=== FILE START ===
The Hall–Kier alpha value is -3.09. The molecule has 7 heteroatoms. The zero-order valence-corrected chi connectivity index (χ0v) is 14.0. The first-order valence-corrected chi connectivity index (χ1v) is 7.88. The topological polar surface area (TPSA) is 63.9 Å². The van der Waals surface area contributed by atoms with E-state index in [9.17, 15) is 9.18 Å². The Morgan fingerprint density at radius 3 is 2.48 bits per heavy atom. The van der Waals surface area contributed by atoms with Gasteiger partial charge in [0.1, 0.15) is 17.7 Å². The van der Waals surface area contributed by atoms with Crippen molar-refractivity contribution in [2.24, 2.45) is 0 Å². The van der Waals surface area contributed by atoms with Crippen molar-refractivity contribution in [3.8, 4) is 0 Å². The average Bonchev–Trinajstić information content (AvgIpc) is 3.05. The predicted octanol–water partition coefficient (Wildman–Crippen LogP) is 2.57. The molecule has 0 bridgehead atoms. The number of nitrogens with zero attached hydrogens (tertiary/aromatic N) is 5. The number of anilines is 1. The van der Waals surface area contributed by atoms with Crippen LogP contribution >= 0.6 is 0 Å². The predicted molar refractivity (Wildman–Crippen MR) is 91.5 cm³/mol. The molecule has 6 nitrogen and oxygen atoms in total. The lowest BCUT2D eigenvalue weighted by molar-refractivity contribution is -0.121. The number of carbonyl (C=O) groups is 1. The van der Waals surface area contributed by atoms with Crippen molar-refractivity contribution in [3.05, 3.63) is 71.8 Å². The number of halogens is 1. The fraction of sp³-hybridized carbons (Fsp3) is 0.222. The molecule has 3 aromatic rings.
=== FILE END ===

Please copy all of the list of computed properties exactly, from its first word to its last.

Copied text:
The Hall–Kier alpha value is -3.09. The molecule has 7 heteroatoms. The zero-order valence-corrected chi connectivity index (χ0v) is 14.0. The first-order valence-corrected chi connectivity index (χ1v) is 7.88. The topological polar surface area (TPSA) is 63.9 Å². The van der Waals surface area contributed by atoms with E-state index in [9.17, 15) is 9.18 Å². The Morgan fingerprint density at radius 3 is 2.48 bits per heavy atom. The van der Waals surface area contributed by atoms with Gasteiger partial charge in [0.1, 0.15) is 17.7 Å². The van der Waals surface area contributed by atoms with Crippen molar-refractivity contribution in [2.24, 2.45) is 0 Å². The van der Waals surface area contributed by atoms with Crippen molar-refractivity contribution in [3.8, 4) is 0 Å². The average Bonchev–Trinajstić information content (AvgIpc) is 3.05. The predicted octanol–water partition coefficient (Wildman–Crippen LogP) is 2.57. The molecule has 0 bridgehead atoms. The number of nitrogens with zero attached hydrogens (tertiary/aromatic N) is 5. The number of anilines is 1. The van der Waals surface area contributed by atoms with Crippen LogP contribution >= 0.6 is 0 Å². The predicted molar refractivity (Wildman–Crippen MR) is 91.5 cm³/mol. The molecule has 6 nitrogen and oxygen atoms in total. The lowest BCUT2D eigenvalue weighted by molar-refractivity contribution is -0.121. The number of carbonyl (C=O) groups is 1. The van der Waals surface area contributed by atoms with Crippen molar-refractivity contribution in [3.05, 3.63) is 71.8 Å². The number of halogens is 1. The fraction of sp³-hybridized carbons (Fsp3) is 0.222. The molecule has 3 aromatic rings.